The fruit of the Spirit: love, joy, peace, patience, kindness, goodness, faithfulness, gentleness, and self-control.
Forgiving people when they do something wrong.
Confessing sin when you do something wrong, and seeking forgiveness.
Thinking the best of others, or situations.
Moses’ first speech included him recounting the Israelite’s history, and stating the purpose of God’s law.
Now we move to...

Moses’s Second Speech

Now Moses transitions to the law itself.
He reminds them of when they first received the law in Deuteronomy 5:1-5
Deuteronomy 5:1–5 ESV
And Moses summoned all Israel and said to them, “Hear, O Israel, the statutes and the rules that I speak in your hearing today, and you shall learn them and be careful to do them. The Lord our God made a covenant with us in Horeb. Not with our fathers did the Lord make this covenant, but with us, who are all of us here alive today. The Lord spoke with you face to face at the mountain, out of the midst of the fire, while I stood between the Lord and you at that time, to declare to you the word of the Lord. For you were afraid because of the fire, and you did not go up into the mountain. He said:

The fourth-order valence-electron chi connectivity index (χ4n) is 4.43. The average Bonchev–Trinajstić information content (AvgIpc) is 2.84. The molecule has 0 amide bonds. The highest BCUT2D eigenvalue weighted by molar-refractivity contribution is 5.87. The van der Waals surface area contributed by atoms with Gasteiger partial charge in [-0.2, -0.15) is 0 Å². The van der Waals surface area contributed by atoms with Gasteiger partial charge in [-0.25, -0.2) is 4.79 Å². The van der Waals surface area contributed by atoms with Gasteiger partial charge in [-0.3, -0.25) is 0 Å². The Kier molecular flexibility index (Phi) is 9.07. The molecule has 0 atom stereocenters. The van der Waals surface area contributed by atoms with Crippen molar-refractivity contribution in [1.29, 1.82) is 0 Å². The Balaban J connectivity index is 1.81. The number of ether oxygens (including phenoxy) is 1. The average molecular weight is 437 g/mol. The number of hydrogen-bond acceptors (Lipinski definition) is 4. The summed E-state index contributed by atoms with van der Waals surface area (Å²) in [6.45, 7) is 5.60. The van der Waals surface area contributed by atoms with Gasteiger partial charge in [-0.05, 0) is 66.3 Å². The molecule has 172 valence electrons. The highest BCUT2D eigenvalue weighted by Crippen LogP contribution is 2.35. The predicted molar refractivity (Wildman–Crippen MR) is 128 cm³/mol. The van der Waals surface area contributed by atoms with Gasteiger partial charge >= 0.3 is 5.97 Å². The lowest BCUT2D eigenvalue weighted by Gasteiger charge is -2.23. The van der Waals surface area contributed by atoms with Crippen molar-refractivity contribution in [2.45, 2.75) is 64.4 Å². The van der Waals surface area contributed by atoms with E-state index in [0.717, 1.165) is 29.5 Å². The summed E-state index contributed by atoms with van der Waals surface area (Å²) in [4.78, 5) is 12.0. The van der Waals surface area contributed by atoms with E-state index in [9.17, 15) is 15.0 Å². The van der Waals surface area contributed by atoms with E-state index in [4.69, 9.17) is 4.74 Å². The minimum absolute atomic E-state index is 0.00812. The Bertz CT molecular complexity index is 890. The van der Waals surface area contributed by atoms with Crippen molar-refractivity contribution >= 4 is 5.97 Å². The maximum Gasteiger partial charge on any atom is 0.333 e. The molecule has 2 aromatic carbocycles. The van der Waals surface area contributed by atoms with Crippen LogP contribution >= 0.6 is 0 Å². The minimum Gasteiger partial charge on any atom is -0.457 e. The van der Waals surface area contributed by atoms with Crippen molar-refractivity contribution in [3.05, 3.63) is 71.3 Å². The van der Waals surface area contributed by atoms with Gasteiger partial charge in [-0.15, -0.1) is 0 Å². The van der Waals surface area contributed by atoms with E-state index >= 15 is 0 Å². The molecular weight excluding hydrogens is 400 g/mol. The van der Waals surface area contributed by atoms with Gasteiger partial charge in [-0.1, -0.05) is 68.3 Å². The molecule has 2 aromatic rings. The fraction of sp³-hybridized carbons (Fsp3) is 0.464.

This was to remind them that God saved them, and that He personally met with them to give them His law.
God saved His people so that they could show the world the wisdom and goodness of God.
Then Moses reminds the people of the 10 Commandments.
What are the 10 Commandments?
The bulk of Deuteronomy is the giving of more laws.
I found something helpful in a book I was reading called, “A Survey of the Old Testament” by Andrew Hill and John Walton.
Rather than seeing all of these laws as random additions to God’s law, we should actually see them as elaborating on the 10 Commandments.
Here is an outline that you can study for yourself:
The Decalogue (5:6—21)
Response of the people (5:22—33)
Elaboration of the Decalogue (6:1—26:15)
Commandment 1 (6—11)
Commandment 2 (12)
Commandment 3 (13:1—14:21)